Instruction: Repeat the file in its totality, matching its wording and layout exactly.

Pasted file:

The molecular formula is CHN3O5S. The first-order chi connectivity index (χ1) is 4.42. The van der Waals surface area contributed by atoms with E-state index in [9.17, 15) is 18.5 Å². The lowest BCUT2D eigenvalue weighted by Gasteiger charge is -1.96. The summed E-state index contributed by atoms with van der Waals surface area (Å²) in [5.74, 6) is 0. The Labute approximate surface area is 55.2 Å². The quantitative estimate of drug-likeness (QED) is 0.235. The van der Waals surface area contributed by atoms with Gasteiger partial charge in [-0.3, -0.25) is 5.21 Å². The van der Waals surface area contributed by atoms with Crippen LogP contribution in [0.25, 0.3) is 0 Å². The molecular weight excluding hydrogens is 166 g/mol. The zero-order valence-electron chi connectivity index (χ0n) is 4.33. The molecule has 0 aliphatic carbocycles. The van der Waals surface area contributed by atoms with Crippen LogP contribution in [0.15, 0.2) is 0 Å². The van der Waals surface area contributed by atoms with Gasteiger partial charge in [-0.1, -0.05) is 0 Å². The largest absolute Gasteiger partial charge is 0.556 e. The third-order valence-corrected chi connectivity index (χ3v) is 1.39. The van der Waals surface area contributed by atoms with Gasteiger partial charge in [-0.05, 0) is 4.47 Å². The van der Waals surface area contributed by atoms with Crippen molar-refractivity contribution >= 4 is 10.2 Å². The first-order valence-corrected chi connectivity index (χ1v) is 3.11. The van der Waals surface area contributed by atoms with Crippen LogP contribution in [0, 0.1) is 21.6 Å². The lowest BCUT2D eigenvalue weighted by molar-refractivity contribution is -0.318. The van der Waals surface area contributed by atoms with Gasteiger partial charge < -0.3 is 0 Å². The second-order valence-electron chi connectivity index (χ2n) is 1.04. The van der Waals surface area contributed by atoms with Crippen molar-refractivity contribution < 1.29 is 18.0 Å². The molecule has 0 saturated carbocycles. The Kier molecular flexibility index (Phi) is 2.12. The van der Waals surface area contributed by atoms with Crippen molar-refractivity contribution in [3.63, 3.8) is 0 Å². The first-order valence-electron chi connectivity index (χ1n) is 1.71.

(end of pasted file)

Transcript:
The molecular formula is CHN3O5S. The first-order chi connectivity index (χ1) is 4.42. The van der Waals surface area contributed by atoms with E-state index in [9.17, 15) is 18.5 Å². The lowest BCUT2D eigenvalue weighted by Gasteiger charge is -1.96. The summed E-state index contributed by atoms with van der Waals surface area (Å²) in [5.74, 6) is 0. The Labute approximate surface area is 55.2 Å². The quantitative estimate of drug-likeness (QED) is 0.235. The van der Waals surface area contributed by atoms with Gasteiger partial charge in [-0.3, -0.25) is 5.21 Å². The van der Waals surface area contributed by atoms with Crippen LogP contribution in [0.25, 0.3) is 0 Å². The molecular weight excluding hydrogens is 166 g/mol. The zero-order valence-electron chi connectivity index (χ0n) is 4.33. The molecule has 0 aliphatic carbocycles. The van der Waals surface area contributed by atoms with Crippen LogP contribution in [0.15, 0.2) is 0 Å². The van der Waals surface area contributed by atoms with Gasteiger partial charge in [-0.1, -0.05) is 0 Å². The largest absolute Gasteiger partial charge is 0.556 e. The third-order valence-corrected chi connectivity index (χ3v) is 1.39. The van der Waals surface area contributed by atoms with Gasteiger partial charge in [-0.05, 0) is 4.47 Å². The van der Waals surface area contributed by atoms with Crippen molar-refractivity contribution >= 4 is 10.2 Å². The first-order valence-corrected chi connectivity index (χ1v) is 3.11. The van der Waals surface area contributed by atoms with Crippen LogP contribution in [0, 0.1) is 21.6 Å². The lowest BCUT2D eigenvalue weighted by molar-refractivity contribution is -0.318. The van der Waals surface area contributed by atoms with Gasteiger partial charge < -0.3 is 0 Å². The second-order valence-electron chi connectivity index (χ2n) is 1.04. The van der Waals surface area contributed by atoms with Crippen molar-refractivity contribution < 1.29 is 18.0 Å². The molecule has 0 saturated carbocycles. The Kier molecular flexibility index (Phi) is 2.12. The van der Waals surface area contributed by atoms with Crippen molar-refractivity contribution in [3.63, 3.8) is 0 Å². The first-order valence-electron chi connectivity index (χ1n) is 1.71.